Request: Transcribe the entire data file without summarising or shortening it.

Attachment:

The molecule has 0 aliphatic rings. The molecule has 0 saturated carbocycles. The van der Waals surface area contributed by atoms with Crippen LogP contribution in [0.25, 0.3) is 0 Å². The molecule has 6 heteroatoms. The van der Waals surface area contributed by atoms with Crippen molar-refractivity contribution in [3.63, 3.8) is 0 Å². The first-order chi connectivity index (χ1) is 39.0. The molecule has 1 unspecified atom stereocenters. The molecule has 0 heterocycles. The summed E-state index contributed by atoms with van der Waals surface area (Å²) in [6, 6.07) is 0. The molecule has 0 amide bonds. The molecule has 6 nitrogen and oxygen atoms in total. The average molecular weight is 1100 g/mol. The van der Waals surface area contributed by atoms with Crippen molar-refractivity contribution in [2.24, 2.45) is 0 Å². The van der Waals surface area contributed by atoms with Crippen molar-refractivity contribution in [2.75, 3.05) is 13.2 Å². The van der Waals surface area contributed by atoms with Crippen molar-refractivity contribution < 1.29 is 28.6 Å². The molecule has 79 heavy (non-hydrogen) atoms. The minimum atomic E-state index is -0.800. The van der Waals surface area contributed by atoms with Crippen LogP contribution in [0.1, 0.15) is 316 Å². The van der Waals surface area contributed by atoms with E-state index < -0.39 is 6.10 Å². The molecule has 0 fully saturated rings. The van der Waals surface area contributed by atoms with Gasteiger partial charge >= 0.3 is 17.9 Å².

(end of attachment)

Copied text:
The molecule has 0 aliphatic rings. The molecule has 0 saturated carbocycles. The van der Waals surface area contributed by atoms with Crippen LogP contribution in [0.25, 0.3) is 0 Å². The molecule has 6 heteroatoms. The van der Waals surface area contributed by atoms with Crippen molar-refractivity contribution in [3.63, 3.8) is 0 Å². The first-order chi connectivity index (χ1) is 39.0. The molecule has 1 unspecified atom stereocenters. The molecule has 0 heterocycles. The summed E-state index contributed by atoms with van der Waals surface area (Å²) in [6, 6.07) is 0. The molecule has 0 amide bonds. The molecule has 6 nitrogen and oxygen atoms in total. The average molecular weight is 1100 g/mol. The van der Waals surface area contributed by atoms with Crippen molar-refractivity contribution in [2.24, 2.45) is 0 Å². The van der Waals surface area contributed by atoms with Crippen molar-refractivity contribution in [2.75, 3.05) is 13.2 Å². The van der Waals surface area contributed by atoms with Crippen molar-refractivity contribution < 1.29 is 28.6 Å². The molecule has 79 heavy (non-hydrogen) atoms. The minimum atomic E-state index is -0.800. The van der Waals surface area contributed by atoms with Crippen LogP contribution in [0.1, 0.15) is 316 Å². The van der Waals surface area contributed by atoms with E-state index < -0.39 is 6.10 Å². The molecule has 0 fully saturated rings. The van der Waals surface area contributed by atoms with Gasteiger partial charge >= 0.3 is 17.9 Å².